Supreme Court Agrees to Hear Wiretapping Case
Yesterday the Supreme Court agreed to hear a lawsuit challenging the constitutionality of the federal government’s use of electronic surveillance – “wiretapping” – of calls and other communications between Americans and those overseas under the Foreign Intelligence Surveillance Act Amendments (FISA) Act of 2008. According to the American Civil Liberties Union (ACLU), the FISA Amendments Act of 2008 is the “broadest surveillance program ever enacted by Congress.” The ACLU has called for Congress to “fix” FISA, arguing that monitoring of communications should be limited to suspected terrorists.
But the Court is not being asked to consider the constitutionality of the FISA Amendments Act—at least, not yet. Rather, the Court will be deciding whether those bringing the lawsuit – a group of activists, journalists and lawyers – have the standing to actually bring the case. The group claims that they have a “well-founded fear” that their communications have been intercepted by the federal government. However, the Obama administration – defending the law – says that they cannot prove that any of their e-mails or phone calls have actually been monitored.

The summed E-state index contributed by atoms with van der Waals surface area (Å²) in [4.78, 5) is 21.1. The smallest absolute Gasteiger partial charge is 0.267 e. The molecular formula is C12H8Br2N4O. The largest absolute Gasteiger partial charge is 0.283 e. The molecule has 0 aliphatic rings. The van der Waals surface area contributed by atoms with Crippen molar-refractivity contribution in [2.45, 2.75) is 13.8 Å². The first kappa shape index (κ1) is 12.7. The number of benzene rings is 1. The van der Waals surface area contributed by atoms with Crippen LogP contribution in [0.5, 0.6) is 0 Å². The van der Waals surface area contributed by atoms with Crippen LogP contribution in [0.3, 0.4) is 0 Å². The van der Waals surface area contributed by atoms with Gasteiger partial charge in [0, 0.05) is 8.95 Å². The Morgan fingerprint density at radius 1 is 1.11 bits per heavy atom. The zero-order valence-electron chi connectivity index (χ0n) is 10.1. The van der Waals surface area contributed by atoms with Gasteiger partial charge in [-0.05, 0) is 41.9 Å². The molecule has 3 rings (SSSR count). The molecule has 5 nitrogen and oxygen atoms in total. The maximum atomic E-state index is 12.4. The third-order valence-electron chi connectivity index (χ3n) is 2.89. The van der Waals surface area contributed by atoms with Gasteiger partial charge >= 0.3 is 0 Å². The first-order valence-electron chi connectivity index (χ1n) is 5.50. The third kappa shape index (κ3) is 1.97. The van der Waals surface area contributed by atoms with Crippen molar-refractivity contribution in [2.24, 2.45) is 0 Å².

If the Court decides this group has standing, however, other courts will be able to move on to the more substantive question at issue: the issue of privacy. Do we as Americans have a Fourth Amendment right to not have our private conversations monitored by the government, without the government first obtaining a warrant based on reasonable suspicion? As Lyle Denniston at SCOTUSblog observed, even though the Justices will not be asked to answer this question when they consider the case next fall, they “will have to explore the scope of the 2008 amendments, and what risks — or lack of risks — the program may raise of picking up the telephone calls, e-mails and other electronic exchanges of U.S. citizens or organizations.”
While it is almost impossible to predict what the Supreme Court will do, the Court did recently decide another technology-related privacy case. In that case, the Court recognized that allowing the police to place a GPS tracking device on an individual’s car without a warrant is a violation of the Fourth Amendment. Although the Court issued a number of opinions and some (admittedly significant) disagreement over the reasoning, there was general agreement over the conclusion that today’s technological advancements are still subject
Image courtesy of Mother Jones.